Image Source: Herald and News

Recently the most compelling downtown historical facade went away as the tears of those who admired it rained like acid. There should have been a funeral–or at least a wake–following the avoidable destruction of the Egyptian building aka “Balsiger” ordered by the City of Klamath Falls. The senseless demolition (we’ll explain why it was senseless) of this historical building is a perfect illustration of what is wrong with the City of Klamath Falls and why the incumbents need to go. Mayor Todd Kellstrom and Council member Bud Hart are seeking reelection to positions they’ve held for a quarter of a century, so it is impossible to escape their involvement in the demise of this irreplaceable landmark.

In a nutshell:

Over the past two decades, the City of Klamath Falls made many decisions with the potential to either boost or degrade economic prospects for the site. The City consistently edged toward ruining the site’s viability with faulty policy-level decision making. The most recent chapter involved acquiring the property to apply hidden incentives to entice a developer. This occurred after many years of harassment and use bans that drove away anyone attempting to utilize the property. In essence, City sanctions ruined the functionality of the property until there was no choice but to sell at a low price in lieu of acquisition by condemnation. (The City paid $250,000 for the property that received purchase offers as high as $1.4 million in 2009).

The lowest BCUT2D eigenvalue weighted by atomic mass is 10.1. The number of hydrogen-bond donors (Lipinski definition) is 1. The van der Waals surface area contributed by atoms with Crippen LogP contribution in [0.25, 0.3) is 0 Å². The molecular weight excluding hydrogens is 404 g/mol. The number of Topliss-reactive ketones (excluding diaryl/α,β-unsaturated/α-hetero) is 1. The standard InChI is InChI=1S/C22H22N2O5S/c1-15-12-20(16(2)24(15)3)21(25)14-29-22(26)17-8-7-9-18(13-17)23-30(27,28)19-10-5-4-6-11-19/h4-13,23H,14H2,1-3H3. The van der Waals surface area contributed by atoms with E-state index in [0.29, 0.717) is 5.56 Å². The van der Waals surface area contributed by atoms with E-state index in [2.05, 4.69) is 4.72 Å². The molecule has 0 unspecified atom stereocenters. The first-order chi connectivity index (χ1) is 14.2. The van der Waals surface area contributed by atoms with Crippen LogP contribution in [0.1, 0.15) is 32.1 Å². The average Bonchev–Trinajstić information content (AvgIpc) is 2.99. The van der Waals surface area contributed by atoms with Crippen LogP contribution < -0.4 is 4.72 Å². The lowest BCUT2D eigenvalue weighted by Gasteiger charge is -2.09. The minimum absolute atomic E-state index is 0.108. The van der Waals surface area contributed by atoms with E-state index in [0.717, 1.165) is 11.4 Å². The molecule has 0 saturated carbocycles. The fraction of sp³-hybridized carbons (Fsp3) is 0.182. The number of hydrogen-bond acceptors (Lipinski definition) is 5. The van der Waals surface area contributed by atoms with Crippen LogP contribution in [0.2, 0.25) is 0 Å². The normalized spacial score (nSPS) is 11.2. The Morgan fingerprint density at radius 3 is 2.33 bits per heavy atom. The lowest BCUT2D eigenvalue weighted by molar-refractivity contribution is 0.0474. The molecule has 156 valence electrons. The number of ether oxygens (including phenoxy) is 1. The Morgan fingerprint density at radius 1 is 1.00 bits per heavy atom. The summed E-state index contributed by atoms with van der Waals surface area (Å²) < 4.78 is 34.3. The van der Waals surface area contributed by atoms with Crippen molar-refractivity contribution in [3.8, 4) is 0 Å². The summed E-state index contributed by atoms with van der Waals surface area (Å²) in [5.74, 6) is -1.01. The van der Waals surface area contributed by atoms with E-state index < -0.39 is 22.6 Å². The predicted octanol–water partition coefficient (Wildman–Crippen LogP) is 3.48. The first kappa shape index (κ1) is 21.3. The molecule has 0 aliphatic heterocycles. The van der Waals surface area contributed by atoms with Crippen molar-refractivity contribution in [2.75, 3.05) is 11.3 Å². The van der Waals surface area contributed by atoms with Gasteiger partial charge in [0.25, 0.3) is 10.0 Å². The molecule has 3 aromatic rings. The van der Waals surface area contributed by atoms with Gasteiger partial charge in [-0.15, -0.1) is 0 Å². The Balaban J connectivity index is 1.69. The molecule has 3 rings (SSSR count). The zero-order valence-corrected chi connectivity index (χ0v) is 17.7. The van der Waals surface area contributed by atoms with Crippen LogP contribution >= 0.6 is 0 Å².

Some groups desperately tried to save the building. Note what they say about Councilman Hart:

There were other options for this building we’re calling the Egyptian, the centerpiece of the Balsiger Ford dealership constructed in 1929. By 2016, it was one of only three remaining Egyptian Revival buildings in the entire country. It didn’t receive much national attention because there was never an official campaign to get it on the national historical registry, though insiders suggested it would have been welcome. By most accounts and historical references, everyone in Klamath considered it a historical icon. There is ample evidence that the City didn’t try very hard to conserve it, and worse, plotted the demise for some time.


  • The Mayor presides over all hearings and appoints all committees. He controls the discourse, which means a property like this can either stay or go depending on whether he thinks it should. There are cozy relationships with people involved in construction and real estate among his appointees.
  • The Council members ultimately vote on such policy matters and also have the power to sway each other. Rather than seek creative alternatives, Bud Hart chose to side with his crony. The Mayor had the final deciding vote in such matters.
  • The City indicated they decided to demolish the building because they talked to developers who said they should at this point. Thus, the City’s primary motivation was driven by the profit motive of a developer, not the will of the citizenry.